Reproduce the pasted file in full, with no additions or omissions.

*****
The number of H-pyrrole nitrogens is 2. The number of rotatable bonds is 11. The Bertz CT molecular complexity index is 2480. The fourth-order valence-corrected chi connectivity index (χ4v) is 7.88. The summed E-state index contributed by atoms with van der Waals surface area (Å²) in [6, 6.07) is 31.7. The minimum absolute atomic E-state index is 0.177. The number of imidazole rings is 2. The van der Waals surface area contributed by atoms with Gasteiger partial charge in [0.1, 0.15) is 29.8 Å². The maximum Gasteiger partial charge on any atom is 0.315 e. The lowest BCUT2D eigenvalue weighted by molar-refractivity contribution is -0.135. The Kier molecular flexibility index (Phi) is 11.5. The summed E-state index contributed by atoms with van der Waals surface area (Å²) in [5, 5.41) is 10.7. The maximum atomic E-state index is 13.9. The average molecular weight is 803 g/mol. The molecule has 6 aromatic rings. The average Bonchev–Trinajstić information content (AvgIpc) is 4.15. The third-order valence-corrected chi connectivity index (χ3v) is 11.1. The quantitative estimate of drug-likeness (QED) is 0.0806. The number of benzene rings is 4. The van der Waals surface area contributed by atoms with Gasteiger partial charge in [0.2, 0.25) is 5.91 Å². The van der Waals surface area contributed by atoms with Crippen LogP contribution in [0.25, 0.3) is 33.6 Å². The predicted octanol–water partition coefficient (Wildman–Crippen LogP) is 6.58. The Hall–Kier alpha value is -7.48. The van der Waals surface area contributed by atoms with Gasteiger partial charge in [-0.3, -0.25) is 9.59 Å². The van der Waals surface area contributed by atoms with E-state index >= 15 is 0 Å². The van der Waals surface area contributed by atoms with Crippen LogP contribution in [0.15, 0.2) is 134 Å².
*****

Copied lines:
The number of H-pyrrole nitrogens is 2. The number of rotatable bonds is 11. The Bertz CT molecular complexity index is 2480. The fourth-order valence-corrected chi connectivity index (χ4v) is 7.88. The summed E-state index contributed by atoms with van der Waals surface area (Å²) in [6, 6.07) is 31.7. The minimum absolute atomic E-state index is 0.177. The number of imidazole rings is 2. The van der Waals surface area contributed by atoms with Gasteiger partial charge in [0.1, 0.15) is 29.8 Å². The maximum Gasteiger partial charge on any atom is 0.315 e. The lowest BCUT2D eigenvalue weighted by molar-refractivity contribution is -0.135. The Kier molecular flexibility index (Phi) is 11.5. The summed E-state index contributed by atoms with van der Waals surface area (Å²) in [5, 5.41) is 10.7. The maximum atomic E-state index is 13.9. The average molecular weight is 803 g/mol. The molecule has 6 aromatic rings. The average Bonchev–Trinajstić information content (AvgIpc) is 4.15. The third-order valence-corrected chi connectivity index (χ3v) is 11.1. The quantitative estimate of drug-likeness (QED) is 0.0806. The number of benzene rings is 4. The van der Waals surface area contributed by atoms with Gasteiger partial charge in [0.2, 0.25) is 5.91 Å². The van der Waals surface area contributed by atoms with Crippen LogP contribution in [0.25, 0.3) is 33.6 Å². The predicted octanol–water partition coefficient (Wildman–Crippen LogP) is 6.58. The Hall–Kier alpha value is -7.48. The van der Waals surface area contributed by atoms with Gasteiger partial charge in [-0.3, -0.25) is 9.59 Å². The van der Waals surface area contributed by atoms with E-state index >= 15 is 0 Å². The van der Waals surface area contributed by atoms with Crippen LogP contribution in [0.15, 0.2) is 134 Å².